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Reaction: Passion, tension rule meeting as TUSD kills Ethnic Studies
TUCSON (KGUN9-TV) - Supporters of TUSD's ethnic studies program turned out in large numbers at Tuesday night's district board meeting
. They spoke passionately, defending the Mexican-American studies program during the public comment period. But once it was time to decide the fate of the controversial program, the mood of the crowd turned and tensions flared.
Some called the meeting a last stand to support ethnic studies. Supporters organized, lined up early and filled the board room. About 140 were inside while around 150 more stood outside.
During public comment, the supporters took to the microphone, giving passionate testimony in front of the board.
“We have the right to culture, history, identity, language and education,” one young woman said. “We want an educational system where all cultures fit. Unidos we stand or divided we fall.” The crowd applauded.
“What's needed from you is the will and the strength to appeal,” one woman said. “Once that decision is made, funds for the legal fight will come. To help, I commit to organize a committee to seek those donations for legal appeal. I'm confident we can do that.”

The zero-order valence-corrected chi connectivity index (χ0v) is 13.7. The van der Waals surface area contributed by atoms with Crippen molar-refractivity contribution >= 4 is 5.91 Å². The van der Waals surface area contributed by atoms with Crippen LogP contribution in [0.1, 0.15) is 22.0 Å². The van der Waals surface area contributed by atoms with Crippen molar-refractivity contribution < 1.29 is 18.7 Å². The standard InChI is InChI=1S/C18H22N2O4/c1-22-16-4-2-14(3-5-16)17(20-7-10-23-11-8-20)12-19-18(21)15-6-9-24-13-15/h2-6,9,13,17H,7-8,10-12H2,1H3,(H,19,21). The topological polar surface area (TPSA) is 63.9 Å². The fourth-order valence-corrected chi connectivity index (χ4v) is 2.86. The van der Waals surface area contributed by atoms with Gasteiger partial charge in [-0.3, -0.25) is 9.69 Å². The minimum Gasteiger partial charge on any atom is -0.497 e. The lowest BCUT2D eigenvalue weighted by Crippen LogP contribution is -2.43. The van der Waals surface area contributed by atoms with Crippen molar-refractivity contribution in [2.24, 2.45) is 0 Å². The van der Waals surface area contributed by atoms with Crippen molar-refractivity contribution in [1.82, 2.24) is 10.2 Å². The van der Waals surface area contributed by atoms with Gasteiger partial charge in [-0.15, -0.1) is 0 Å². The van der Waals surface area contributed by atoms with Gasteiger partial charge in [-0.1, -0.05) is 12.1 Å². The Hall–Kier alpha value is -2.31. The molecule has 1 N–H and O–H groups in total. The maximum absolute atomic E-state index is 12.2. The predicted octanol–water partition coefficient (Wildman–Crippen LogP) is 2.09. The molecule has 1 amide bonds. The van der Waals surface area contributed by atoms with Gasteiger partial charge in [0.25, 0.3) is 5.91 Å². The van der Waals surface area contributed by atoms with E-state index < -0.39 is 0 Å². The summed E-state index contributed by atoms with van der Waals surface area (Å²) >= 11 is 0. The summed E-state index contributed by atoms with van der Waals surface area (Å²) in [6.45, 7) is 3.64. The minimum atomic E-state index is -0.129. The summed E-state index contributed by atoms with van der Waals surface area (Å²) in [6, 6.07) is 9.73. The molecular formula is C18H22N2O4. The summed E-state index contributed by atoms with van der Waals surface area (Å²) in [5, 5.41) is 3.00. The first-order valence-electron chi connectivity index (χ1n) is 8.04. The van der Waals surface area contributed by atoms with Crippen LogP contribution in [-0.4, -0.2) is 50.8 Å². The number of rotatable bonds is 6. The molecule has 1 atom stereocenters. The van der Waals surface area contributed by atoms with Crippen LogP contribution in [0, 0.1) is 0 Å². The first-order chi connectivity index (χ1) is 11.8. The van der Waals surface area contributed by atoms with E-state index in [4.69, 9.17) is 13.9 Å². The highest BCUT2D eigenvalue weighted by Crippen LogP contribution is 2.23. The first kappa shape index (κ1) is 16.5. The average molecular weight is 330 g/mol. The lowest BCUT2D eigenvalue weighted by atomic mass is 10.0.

The passion spread outside, where the crowd cheered as supporters listened to the meeting over loudspeakers.
“You can appeal this decision, this racist decision, this ignorant decision that was made by the state,” another woman said during public comment. “Do the right thing. Stand up for something the way I was taught--that if I don't stand for something, I'm going to fall for anything. That's what you should have to do. That's what you need to do.”
The passion turned to tension and outbursts as board member Miguel Cuevas spoke. He voted to end the program. As he explained his position, he was repeatedly interrupted and shouted down by individuals in the audience. Persons said to the board things like “You're a coward” and “You’re disgusting.” Board chair Dr. Mark Stegeman repeatedly asked the audience to be quiet and ultimately called for a recess when people would not.
When the decision to end the program was reached and the meeting adjourned, the crowd moved outside, chanting, "What do we do? Fight back!"
No one spoke in opposition to the program during the public comment period and every speaker who wanted to was able to. No arrests were made.